The Burner Turns On and Off Randomly

If the burner is inconsistent, this can signal an air or gas flow problem.

You need to address a faulty burner system that turns on and off as soon as possible because of the risk of dangerous situations it can produce in the confined space of the trailer.

There are a few issues and ways to fix the travel trailer heater with a burner that is inconsistent and turns on and off randomly in a cycle:

Check gas pressure: Again, the pressure of your travel trailer needs to be about 11 W.C. as seen in your propane tank regulator gauge.

This translates to about 305 PSI of gas pressure entering your trailer.

You will need to replace the propane tank regulator if you cannot get a high enough gas pressure reading.

Check airflow and ducting: Make sure that your heater is meeting the minimum airflow requirements and that the air intake is not clogged.

Make sure there is no excess ducting that could clog the system.

The registers that can close on the heater must all be open and not blocked in any way (check for ducting or dirt/dust) and clean if necessary.

Check the burner diameter: The hole where the flame of the burner comes out needs to meet the specifications of your specific heater.

A hole that is too large will not allow efficient heating to take place and will need to be replaced.

The Blower Fan Vibrates Loudly

A loud fan that vibrates while in use can be very annoying, especially while trying to enjoy the great outdoors in your travel trailer.

The mechanics of the blower are relatively simple to understand. However, to fix a travel trailer heater with a blower fan that is vibrating loudly, you will need to disassemble the fan components and heater itself.

The following steps can help you to check and detail how to fix a travel trailer heater with a blower that vibrates loudly:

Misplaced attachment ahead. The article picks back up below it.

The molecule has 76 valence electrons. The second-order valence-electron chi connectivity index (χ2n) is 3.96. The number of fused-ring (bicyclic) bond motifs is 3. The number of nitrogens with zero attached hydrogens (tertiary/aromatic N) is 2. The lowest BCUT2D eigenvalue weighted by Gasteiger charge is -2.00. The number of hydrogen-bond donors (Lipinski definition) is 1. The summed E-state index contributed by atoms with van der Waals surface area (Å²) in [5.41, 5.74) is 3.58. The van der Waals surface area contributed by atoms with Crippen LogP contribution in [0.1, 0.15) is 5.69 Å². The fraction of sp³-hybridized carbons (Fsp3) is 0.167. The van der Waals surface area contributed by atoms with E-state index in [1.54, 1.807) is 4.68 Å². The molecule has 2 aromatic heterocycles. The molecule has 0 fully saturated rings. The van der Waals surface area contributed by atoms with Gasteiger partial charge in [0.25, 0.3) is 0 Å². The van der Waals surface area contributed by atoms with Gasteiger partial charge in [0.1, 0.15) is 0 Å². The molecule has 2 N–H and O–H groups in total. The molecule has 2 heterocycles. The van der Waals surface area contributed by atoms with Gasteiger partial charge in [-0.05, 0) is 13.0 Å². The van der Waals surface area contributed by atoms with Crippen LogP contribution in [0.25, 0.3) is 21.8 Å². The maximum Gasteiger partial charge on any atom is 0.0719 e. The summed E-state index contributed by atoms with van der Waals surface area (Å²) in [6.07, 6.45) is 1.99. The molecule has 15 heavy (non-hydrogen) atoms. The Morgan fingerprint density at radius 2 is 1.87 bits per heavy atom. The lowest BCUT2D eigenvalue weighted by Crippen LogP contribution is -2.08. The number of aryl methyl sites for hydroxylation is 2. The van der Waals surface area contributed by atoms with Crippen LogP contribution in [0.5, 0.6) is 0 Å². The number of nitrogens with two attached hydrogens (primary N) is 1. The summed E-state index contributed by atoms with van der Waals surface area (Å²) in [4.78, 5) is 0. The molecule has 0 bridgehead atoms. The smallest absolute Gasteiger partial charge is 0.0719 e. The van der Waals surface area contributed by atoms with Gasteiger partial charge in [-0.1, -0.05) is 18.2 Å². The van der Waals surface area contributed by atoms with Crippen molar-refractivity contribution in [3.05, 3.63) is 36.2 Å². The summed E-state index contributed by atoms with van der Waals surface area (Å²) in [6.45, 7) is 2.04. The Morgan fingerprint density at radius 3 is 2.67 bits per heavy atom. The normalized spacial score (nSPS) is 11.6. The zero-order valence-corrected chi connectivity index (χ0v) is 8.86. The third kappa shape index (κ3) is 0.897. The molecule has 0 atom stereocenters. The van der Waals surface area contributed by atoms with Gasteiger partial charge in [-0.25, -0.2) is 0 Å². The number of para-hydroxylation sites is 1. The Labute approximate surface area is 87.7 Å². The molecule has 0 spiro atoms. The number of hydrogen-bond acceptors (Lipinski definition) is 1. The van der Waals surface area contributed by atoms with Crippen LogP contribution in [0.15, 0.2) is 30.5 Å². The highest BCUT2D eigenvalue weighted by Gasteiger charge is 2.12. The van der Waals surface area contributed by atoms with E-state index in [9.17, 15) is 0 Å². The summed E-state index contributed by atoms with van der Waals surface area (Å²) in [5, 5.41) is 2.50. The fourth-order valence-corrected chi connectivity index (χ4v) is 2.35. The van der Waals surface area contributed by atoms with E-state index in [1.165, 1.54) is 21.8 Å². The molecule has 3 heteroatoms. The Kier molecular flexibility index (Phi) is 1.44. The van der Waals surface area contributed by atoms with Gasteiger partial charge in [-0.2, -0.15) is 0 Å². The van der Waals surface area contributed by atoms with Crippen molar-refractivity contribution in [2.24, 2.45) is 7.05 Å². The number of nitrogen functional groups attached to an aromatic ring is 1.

• Mounting brackets: The motor of the fan is what causes the fan to spin. This component of the heater is in constant motion and can wear loose after a long time of use. You can test the mounting brackets by feeling for vibration if you hear a noise coming from your heater. If the heater is vibrating, the mounting brackets for the motor are most likely loose.

To tighten up the mounting brackets of the travel trailer heater fan, follow the steps below:

  1. Open the back panel of the heater. The panel can usually be accessed from above or the back of the heater.
  2. Find the motor assembly and feel for loose assembly body.
  3. The mounting brackets are on the corners of the assembly.
  4. Clean away any debris or dust from the gap in the assembly.
  5. Use a quarter-inch socket wrench to tighten down the assembly body.
  6. Blower Wheel Replacement: The fan that pumps air through the heater and out into the square footage of your travel trailer. The fan has only a few critical parts. One component of the fan that may wear out over time, causing vibrations and noise, is the wheel that works with the motor to turn the fan’s blades.

Some of the best air blower wheels available are listed below:

Suburban 350129 Furnace Room Air Blower: Suburban makes quality products from smooth metal.

The company is reliable and has been around since the 1960s, making the internal components for heaters.

Coleman 9″ x 7″ x 1/2″ Bore Furnace Blower Wheel Clockwise Rotation: This galvanized steel blower wheel is a great blower for the space it saves in an R.V. heater.

Carrier OEM Replacement Furnace Inducer Motor Blower Wheel/Squirrel Cage: A squirrel cage is durable and is a fantastic replacement part for a furnace inducer because of its fan blade design and dual wheel on each edge.

Blower Motor Replacement: If you are replacing a blower fan in your travel trailer heater, it may give you more years of heating efficiency and service if you replace both the fan and the motor while you have the motor assembly open.

THese two parts are essential to be in working order for your heater to run efficiently.

Some of the best blower motor kits for your travel trailer heater are listed below: